Thoughts on the Frankfurt attack

In my post about this earlier, I noted that the NY Times reported that the gunman shouted “God is great” (Allahu akbar) before opening fire. It took the Times 18 paragraphs, in an 18-paragraph story, to get to that fact. It’s the ultimate burying of the lead, as those words tells us why the entire attack happened. It was a terrorist attack. The question is, did the gunman act alone or did he have help? We don’t know yet.


The airmen involved in today’s attack in Frankfurt were said to be transitioning from Lackenheath air base in the UK, through Ramstein in Germany to Afghanistan. In all likelihood, they were unarmed: The vast majority of airmen are not issued weapons at all, and even if these airmen have been issued weapons due to their job requirements, they were traveling through a civilian airport and were therefore very unlikely to be armed anyway. But chances are, they were in uniform, making them stand out from everyone else around.

They were easy targets, as will be all US military personnel traveling through civilian airports throughout the world. Such travel is beyond commonplace. When I was in the US Air Force, I flew in and out of Narita air port in Tokyo all the time, in uniform and out of uniform depending on circumstances, and in groups or individually, again depending on circumstances. It was never difficult to find the spot where US military personnel were picked up for the daily shuttle buses to the various bases around the city. You could ask just about anyone in the airport where that spot was, and be pointed directly to it.  The terminal area where the airmen were attacked today is where US troops meet and are picked up for shuttles and the like all the time. The van they were riding in was a marked GOV, government owned vehicle. And the gunman apparently worked at the airport. He would have easily known where US troops congregate, and he could easily have observed that they travel unarmed, so this attack would have required little planning and no external support.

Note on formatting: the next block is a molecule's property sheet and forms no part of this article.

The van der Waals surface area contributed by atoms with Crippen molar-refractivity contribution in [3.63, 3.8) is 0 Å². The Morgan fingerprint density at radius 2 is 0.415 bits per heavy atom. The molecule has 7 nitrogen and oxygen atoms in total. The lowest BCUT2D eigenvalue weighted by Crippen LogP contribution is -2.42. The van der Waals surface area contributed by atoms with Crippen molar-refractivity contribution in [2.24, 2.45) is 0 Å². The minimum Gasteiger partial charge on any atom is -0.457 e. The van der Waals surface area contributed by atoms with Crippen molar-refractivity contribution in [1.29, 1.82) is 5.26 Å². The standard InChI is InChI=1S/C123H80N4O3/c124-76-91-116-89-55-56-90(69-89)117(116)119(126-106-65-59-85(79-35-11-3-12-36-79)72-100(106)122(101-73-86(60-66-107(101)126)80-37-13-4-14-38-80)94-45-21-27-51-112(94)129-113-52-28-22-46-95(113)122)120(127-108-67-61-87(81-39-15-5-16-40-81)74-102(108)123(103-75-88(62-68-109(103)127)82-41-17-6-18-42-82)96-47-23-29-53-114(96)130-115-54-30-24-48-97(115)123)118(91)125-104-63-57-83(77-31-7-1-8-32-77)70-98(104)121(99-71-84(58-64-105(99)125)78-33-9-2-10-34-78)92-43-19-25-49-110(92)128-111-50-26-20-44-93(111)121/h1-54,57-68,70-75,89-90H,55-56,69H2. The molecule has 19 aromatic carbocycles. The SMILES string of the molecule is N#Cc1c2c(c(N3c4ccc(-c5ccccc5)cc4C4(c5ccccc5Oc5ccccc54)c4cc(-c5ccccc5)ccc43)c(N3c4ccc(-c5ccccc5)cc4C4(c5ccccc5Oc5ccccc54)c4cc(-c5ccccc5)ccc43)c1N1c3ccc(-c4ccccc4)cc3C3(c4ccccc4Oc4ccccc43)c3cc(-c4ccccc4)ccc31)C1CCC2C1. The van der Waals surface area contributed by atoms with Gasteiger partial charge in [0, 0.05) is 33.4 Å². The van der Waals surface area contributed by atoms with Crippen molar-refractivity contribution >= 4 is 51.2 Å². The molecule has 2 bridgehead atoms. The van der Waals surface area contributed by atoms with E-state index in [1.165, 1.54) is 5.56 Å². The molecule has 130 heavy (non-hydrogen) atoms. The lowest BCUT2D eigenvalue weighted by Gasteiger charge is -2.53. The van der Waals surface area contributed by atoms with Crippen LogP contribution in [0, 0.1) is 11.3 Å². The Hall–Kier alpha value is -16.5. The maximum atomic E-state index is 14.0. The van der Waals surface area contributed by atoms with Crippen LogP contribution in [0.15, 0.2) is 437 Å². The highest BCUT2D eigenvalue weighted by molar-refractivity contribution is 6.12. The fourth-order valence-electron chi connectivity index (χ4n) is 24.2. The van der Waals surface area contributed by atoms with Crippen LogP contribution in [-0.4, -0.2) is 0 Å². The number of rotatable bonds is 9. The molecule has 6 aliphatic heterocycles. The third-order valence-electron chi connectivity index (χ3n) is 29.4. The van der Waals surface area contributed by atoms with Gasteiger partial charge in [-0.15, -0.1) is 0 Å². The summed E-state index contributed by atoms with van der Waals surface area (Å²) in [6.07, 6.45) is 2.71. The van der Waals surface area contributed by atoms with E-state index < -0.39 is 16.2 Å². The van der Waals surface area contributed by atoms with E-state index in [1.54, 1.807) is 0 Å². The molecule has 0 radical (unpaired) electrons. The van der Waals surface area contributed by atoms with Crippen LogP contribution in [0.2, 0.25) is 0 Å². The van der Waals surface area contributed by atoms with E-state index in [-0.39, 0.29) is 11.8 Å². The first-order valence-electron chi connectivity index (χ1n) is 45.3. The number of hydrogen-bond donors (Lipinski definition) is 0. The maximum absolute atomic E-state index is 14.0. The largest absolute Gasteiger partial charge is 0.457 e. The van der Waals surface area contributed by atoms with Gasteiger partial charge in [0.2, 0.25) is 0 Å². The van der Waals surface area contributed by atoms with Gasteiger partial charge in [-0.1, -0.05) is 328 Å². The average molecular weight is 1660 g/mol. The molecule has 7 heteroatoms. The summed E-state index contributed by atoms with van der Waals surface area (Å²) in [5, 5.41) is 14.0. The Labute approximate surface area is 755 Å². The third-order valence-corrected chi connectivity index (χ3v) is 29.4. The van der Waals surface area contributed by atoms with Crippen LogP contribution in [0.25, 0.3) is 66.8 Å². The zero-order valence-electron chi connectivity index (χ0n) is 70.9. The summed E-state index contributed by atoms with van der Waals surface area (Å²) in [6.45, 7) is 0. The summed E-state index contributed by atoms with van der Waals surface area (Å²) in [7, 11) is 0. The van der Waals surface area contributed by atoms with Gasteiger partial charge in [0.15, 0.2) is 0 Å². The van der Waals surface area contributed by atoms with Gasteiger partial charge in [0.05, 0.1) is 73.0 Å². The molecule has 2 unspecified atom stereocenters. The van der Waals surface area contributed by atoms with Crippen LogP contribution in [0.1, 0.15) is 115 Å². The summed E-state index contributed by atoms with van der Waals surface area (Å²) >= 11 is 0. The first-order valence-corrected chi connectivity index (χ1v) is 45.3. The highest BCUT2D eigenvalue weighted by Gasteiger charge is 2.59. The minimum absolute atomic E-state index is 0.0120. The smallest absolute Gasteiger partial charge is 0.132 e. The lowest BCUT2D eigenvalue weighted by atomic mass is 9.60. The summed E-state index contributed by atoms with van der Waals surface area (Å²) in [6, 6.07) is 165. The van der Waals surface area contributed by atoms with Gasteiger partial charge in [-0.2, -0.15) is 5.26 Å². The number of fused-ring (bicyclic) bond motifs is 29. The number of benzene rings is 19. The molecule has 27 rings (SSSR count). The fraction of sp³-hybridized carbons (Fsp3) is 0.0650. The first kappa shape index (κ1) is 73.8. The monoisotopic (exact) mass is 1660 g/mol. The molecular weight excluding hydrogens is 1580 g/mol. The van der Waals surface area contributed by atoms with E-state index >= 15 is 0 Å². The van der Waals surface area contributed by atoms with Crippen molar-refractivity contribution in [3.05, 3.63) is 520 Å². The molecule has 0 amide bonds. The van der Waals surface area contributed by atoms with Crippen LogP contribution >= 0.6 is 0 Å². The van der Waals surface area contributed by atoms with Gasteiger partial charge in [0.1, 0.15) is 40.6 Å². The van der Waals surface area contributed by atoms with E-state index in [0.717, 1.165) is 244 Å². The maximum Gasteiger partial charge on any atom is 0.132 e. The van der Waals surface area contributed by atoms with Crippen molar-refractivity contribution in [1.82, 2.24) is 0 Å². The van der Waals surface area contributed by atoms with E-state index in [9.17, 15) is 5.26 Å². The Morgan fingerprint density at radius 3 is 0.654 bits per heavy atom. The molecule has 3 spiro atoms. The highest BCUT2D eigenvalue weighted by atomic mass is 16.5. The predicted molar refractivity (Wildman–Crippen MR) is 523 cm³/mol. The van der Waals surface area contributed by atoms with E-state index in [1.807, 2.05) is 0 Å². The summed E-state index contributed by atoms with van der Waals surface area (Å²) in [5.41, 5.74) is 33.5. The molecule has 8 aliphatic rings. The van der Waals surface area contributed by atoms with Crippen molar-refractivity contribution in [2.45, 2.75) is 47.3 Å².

But that said, there has been a warning in effect in Germany since November, regarding al Qaeda connected individuals planning to open fire on civilians in public spaces, specifically train stations and airports. Which is what happened today.

The US military is going to have to change the way it handles military personnel travel through civilian space. It is just too easy to spot the troops, and therefore too easy to target and kill them when they are at one of their most vulnerable points. What form that change takes, I can’t say. But change will have to come, or we will see more one-off attacks, and perhaps even broader and more coordinated attacks, on our troops like this attack in the future. Such attacks are just too easy to pull off.



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